Review Blog

Aug 11 2009

Dark angels by Katherine Langrish

cover image

HarperCollins, 2009. ISBN 9780007214891.
(Age 11+) Recommended. After being abandoned by his parents at the monastery at the age of five, and terrorised by Brother Thomas, Wolf flees to the hills, where he is pursued to Devil's Edge by a pack of dogs. Believing that they are the Hounds from Hell, he runs and becomes even more terrified when he glimpses a strange little figure escaping into a cave. This is a place known to be inhabited by elves, goblins and demons. When Sir Hugo finds him, Wolf leads him to the elf child and finds himself at Sir Hugo's castle, looking after the strange creature he names Elfgift. Nest, Sir Hugo's daughter, is determined to do something worthwhile before she is married and with Wolf she takes the elf child into her care.
I was drawn into this compelling medieval tale right from the beginning. It is so engrossing and well researched that it took me straight into the times of the Crusades, into a world on the border of Wales and England, where Celtic myths are mixed with Christian beliefs. The description of a place where people look at things differently makes for fascinating reading. The simple acceptance of the supernatural by the inhabitants of Sir Hugo's castle adds depth and interest. I found myself, like the characters in the book, believing in the existence of the White Lady, an ethereal ghost who begs to be allowed inside and the hearth hob who plays mischievous tricks on Wolf.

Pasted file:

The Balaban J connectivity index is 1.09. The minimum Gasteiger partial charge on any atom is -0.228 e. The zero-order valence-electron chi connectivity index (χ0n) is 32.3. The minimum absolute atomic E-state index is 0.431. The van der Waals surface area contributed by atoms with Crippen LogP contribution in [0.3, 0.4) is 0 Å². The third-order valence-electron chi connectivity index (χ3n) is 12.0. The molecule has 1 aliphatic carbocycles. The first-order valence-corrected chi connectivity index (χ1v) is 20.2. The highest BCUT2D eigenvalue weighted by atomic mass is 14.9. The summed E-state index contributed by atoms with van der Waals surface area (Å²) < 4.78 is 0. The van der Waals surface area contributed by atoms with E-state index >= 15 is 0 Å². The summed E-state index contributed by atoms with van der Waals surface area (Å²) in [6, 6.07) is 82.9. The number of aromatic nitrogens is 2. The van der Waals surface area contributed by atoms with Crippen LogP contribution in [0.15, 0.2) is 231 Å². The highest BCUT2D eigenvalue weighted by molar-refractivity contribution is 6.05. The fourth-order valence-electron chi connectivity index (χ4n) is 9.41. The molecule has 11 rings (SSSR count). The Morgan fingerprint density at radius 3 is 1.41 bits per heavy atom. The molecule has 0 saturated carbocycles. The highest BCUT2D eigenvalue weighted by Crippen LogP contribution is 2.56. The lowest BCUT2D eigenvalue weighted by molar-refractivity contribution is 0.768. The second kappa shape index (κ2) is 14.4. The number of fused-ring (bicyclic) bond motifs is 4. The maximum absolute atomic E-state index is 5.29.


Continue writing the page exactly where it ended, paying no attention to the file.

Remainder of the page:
Langrish's characters are wonderful. I became absorbed in the character of outspoken Wolf, and longed for a happy ending for strange Elfgift and Nest. The unhappy Sir Hugo, obsessed with the belief that he could recover his wife from Elfland, and the dangerous jester who beguiles him with strange songs and stories, are brought magnificently to life.
There is plenty of action for those who like adventure stories. With its vivid descriptions of medieval life, strong characters and often frightening mysteries, this is a book that was very difficult to put down.
Pat Pledger

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